Our Jargon Buster aims to shed light on the "smoke and mirrors" terms and acronyms commonly used in the oil sector. If you would like clarification on any of the definitions below, or if you have a question about the oil market, please feel free to contact us.
|Dollars per Barrel; the price of crude oil is measured this way.
|10 parts per million; normally referring to the sulphur content of fuel.
|Authorised Distributors; Fuel distributors that operate under an oil major brand.
|AdBlue is a Diesel Emission Reducer that is used in Diesel Combustion Engines to reduce emissions of Nitrogen Oxide (NOx), Sulphur Oxide (SOx) and particulate matter. It is a vehicle requirement in urban low emission zones.
|Ambient / Measured
|A measurement of fuel based solely on the volume loaded and with no correction made for temperature (see Standard Temperature Accounting).
|American Petroleum Institute; trade association for the US Oil Industry. Also responsible for fuel standards in the US.
|Amsterdam / Rotterdam / Antwerp; the hub ports of the North-West Europe Trading market - still the largest in the world.
|The difference in price of a commodity in different geographies, ie, a diesel arbitrage between Rotterdam and New York means there is an opportunity to buy product in Rotterdam, ship it over the Atlantic to NY and then sell it for a higher price.
|A fuel price reporting agency that post live market prices and market analysis.
|Argus Sour Crude Index; one of Argus' pricing benchmarks for sour grades of crude oil.
|Automotive Urea Solution; a type of AdBlue (see above). AUS32 (with 32% urea content) is an emission reducer for road transport, whilst AUS40 (40% urea concentration) is for marine engines.
|A market structure where prices for future delivery are lower than today's market price.
|Barrel unit of measurement for oil volumes (equivalent to 42 US gallons). The first "B" refers to "Blue" Barrel. This was the colour of original US Oil Barrels in the 19th Century.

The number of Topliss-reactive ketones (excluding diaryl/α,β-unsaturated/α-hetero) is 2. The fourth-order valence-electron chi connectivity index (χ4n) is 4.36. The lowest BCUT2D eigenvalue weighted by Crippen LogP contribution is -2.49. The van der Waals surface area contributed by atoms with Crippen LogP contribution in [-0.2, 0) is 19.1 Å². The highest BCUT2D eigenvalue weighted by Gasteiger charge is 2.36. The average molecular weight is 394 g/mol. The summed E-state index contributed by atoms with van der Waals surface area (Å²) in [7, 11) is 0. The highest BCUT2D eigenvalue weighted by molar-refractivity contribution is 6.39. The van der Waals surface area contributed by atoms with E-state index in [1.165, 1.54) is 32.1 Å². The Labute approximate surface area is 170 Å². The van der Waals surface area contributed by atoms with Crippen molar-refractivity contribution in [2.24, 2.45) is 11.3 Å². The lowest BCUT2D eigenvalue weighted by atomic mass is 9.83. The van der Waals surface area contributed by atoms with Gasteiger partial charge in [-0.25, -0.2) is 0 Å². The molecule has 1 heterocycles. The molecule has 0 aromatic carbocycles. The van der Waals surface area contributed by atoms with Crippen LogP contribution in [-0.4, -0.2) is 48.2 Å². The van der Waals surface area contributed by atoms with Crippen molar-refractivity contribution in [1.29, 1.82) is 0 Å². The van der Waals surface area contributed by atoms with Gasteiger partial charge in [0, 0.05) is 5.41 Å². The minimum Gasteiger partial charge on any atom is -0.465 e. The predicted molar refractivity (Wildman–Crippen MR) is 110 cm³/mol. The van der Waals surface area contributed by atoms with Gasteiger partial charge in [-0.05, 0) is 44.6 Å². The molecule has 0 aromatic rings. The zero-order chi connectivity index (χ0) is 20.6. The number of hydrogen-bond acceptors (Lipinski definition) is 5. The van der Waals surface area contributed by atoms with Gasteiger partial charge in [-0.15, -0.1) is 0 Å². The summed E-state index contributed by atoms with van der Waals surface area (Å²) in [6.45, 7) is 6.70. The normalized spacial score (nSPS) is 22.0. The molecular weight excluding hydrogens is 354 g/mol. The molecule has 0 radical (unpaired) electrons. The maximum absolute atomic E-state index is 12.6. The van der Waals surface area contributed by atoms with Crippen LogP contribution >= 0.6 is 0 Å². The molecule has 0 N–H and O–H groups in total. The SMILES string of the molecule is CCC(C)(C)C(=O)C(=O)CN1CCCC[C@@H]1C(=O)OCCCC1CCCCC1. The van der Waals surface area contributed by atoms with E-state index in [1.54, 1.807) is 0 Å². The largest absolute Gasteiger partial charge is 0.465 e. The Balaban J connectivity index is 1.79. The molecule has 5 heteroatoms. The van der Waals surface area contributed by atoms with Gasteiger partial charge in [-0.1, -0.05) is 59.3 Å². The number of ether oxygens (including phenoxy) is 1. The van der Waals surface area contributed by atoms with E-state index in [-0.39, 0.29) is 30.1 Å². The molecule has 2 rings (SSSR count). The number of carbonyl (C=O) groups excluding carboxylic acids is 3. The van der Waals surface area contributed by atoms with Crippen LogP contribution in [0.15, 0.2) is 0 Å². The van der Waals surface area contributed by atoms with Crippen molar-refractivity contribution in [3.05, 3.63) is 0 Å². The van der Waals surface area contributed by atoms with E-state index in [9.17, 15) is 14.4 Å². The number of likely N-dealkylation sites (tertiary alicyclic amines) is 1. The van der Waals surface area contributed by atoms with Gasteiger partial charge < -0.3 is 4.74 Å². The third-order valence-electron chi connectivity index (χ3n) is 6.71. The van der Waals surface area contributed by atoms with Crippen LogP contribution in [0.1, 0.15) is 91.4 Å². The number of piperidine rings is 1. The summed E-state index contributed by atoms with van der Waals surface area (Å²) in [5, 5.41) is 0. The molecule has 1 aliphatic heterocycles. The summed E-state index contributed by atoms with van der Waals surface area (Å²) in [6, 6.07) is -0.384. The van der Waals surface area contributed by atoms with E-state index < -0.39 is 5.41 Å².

|When there is expectation of the market / prices falling.
|Brent, Forties, Oseberg, Ekofisk; the crude oil fields that make up the Brent Pricing Basket.
|Blendstock for Oxygenate Blending; products used in the fuel blending process to create gasoline.
|BOB / FOC
|Body of Baywatch / Face of Crimewatch; a man or woman who possesses a fine physique, but has not been blessed in the beauty department.
|See Paper Transfer.
|Barrels per day; the most common measurement of oil volumes produced.
|When there is expectation of the market / prices rising.
|Bullsh1t & Crayons
|A trading term for the Marketing Department.
|Marine Fuel Oil sale.
|When fuel is bought (electronically) on account, which can then be picked up at a forecourt via a fuel card.
|A zero cost futures contract whereby a buyer is credited if the market rises but must pay if the market falls. Oil consumers and buyers typically trade in buy swaps.
|A trading option, whereby the customer gets paid if the price rises above a certain price, but pays nothing if the price falls below that price. It is the opposite of a "Put" and like most options, it incurs an upfront premium (to be paid by customer).
|The price at which the customer gets paid as part of a Call Option.
|Central European Pipeline System; the series of pipelines (spanning 5,600km) for the transportation of oil in the central European area.
|Cost of Cargo, Insurance & Freight; this is the "delivered-in" cost of goods.
|Official published price at the end of a trading session. Also known as the Settle Price.
|The temperature at which when cooled, wax in diesel fuel becomes cloudy. Cloudy diesel can damage fuel filters.
|Chicago Mercantile Exchange; a global exchange where traders can buy and sell commodities and their derivatives.
|Compressed Natural Gas; gas that is compressed to reduce its volume and thus make transportation and storage easier.
|Company-Owned, Company-Operated; a type of petrol station whereby the oil company owns and runs the garage.
|Old School Hot Chocolate drink.
|A market structure where forward prices for future delivery are higher than prompt / spot prices.
|(US) Cents per Gallon; how fuel is priced for the consumer in the USA.
|Cents per Litre (either Euro cents per litre or Canadian cents per litre); how fuel is priced for the consumer in the EU or Canada.
|The difference between the price of crude oil and the price of refined fuels. The bigger the crack spread, the more profitable a refinery is.
|Compulsory Stocking Obligation; the obligation on EU and IEA Member States to hold emergency stock reserves (up to 90 days of consumption).
|The first month that is tradeable on commodity markets (also known as Front Month, Spot Month, Near Month or Prompt Month).
|The price for product delivered direct to the customer (see also CIF).
|Financial instrument based on (derived from) a physical commodity or another financial instrument. An oil futures contract is a derivative of the physical commodity that is oil.
|Downstream Fuels Association; a Trade Association representing the interests of independent downstream oil companies in the UK.
|Development Fuels Obligation; a sub-obligation of the Renewable Transport Fuels Obligation (see RTFO), which stipulates that a certain percentage of bio-product used to meet RTFO requirements must be made up of developmental fuels i.e. fuels made up from alternative sources such as sustainable waste from non-biological origin.